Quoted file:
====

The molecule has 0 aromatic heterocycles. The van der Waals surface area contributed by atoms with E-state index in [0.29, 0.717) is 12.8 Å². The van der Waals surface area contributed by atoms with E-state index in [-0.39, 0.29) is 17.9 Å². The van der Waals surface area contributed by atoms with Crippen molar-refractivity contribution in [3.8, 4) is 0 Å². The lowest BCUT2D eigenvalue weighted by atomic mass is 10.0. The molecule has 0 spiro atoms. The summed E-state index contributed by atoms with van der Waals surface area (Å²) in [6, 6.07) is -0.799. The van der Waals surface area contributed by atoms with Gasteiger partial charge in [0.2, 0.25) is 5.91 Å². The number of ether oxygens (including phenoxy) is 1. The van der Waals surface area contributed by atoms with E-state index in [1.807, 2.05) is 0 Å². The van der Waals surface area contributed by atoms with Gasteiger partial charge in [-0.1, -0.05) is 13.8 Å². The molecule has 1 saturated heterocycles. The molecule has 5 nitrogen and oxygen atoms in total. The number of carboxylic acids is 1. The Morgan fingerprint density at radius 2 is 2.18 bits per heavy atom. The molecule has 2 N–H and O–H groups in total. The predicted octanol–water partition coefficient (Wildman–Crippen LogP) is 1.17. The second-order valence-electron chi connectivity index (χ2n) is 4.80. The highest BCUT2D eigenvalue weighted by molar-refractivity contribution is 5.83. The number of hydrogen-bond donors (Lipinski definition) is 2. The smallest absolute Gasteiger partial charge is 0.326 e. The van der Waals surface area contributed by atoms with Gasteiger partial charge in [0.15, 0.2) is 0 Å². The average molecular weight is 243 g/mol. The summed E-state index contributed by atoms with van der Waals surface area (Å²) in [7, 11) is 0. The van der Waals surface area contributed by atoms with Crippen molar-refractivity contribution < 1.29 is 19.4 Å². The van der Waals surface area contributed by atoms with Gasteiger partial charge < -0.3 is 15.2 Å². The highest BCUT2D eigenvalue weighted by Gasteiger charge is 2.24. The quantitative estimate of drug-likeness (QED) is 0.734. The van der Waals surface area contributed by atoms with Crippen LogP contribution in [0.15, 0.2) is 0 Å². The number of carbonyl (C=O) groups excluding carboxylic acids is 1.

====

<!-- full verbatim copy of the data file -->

The molecule has 0 aromatic heterocycles. The van der Waals surface area contributed by atoms with E-state index in [0.29, 0.717) is 12.8 Å². The van der Waals surface area contributed by atoms with E-state index in [-0.39, 0.29) is 17.9 Å². The van der Waals surface area contributed by atoms with Crippen molar-refractivity contribution in [3.8, 4) is 0 Å². The lowest BCUT2D eigenvalue weighted by atomic mass is 10.0. The molecule has 0 spiro atoms. The summed E-state index contributed by atoms with van der Waals surface area (Å²) in [6, 6.07) is -0.799. The van der Waals surface area contributed by atoms with Gasteiger partial charge in [0.2, 0.25) is 5.91 Å². The number of ether oxygens (including phenoxy) is 1. The van der Waals surface area contributed by atoms with E-state index in [1.807, 2.05) is 0 Å². The van der Waals surface area contributed by atoms with Gasteiger partial charge in [-0.1, -0.05) is 13.8 Å². The molecule has 1 saturated heterocycles. The molecule has 5 nitrogen and oxygen atoms in total. The number of carboxylic acids is 1. The Morgan fingerprint density at radius 2 is 2.18 bits per heavy atom. The molecule has 2 N–H and O–H groups in total. The predicted octanol–water partition coefficient (Wildman–Crippen LogP) is 1.17. The second-order valence-electron chi connectivity index (χ2n) is 4.80. The highest BCUT2D eigenvalue weighted by molar-refractivity contribution is 5.83. The number of hydrogen-bond donors (Lipinski definition) is 2. The smallest absolute Gasteiger partial charge is 0.326 e. The van der Waals surface area contributed by atoms with Gasteiger partial charge in [0.15, 0.2) is 0 Å². The average molecular weight is 243 g/mol. The summed E-state index contributed by atoms with van der Waals surface area (Å²) in [7, 11) is 0. The van der Waals surface area contributed by atoms with Crippen molar-refractivity contribution < 1.29 is 19.4 Å². The van der Waals surface area contributed by atoms with Gasteiger partial charge < -0.3 is 15.2 Å². The highest BCUT2D eigenvalue weighted by Gasteiger charge is 2.24. The quantitative estimate of drug-likeness (QED) is 0.734. The van der Waals surface area contributed by atoms with Crippen LogP contribution in [0.15, 0.2) is 0 Å². The number of carbonyl (C=O) groups excluding carboxylic acids is 1.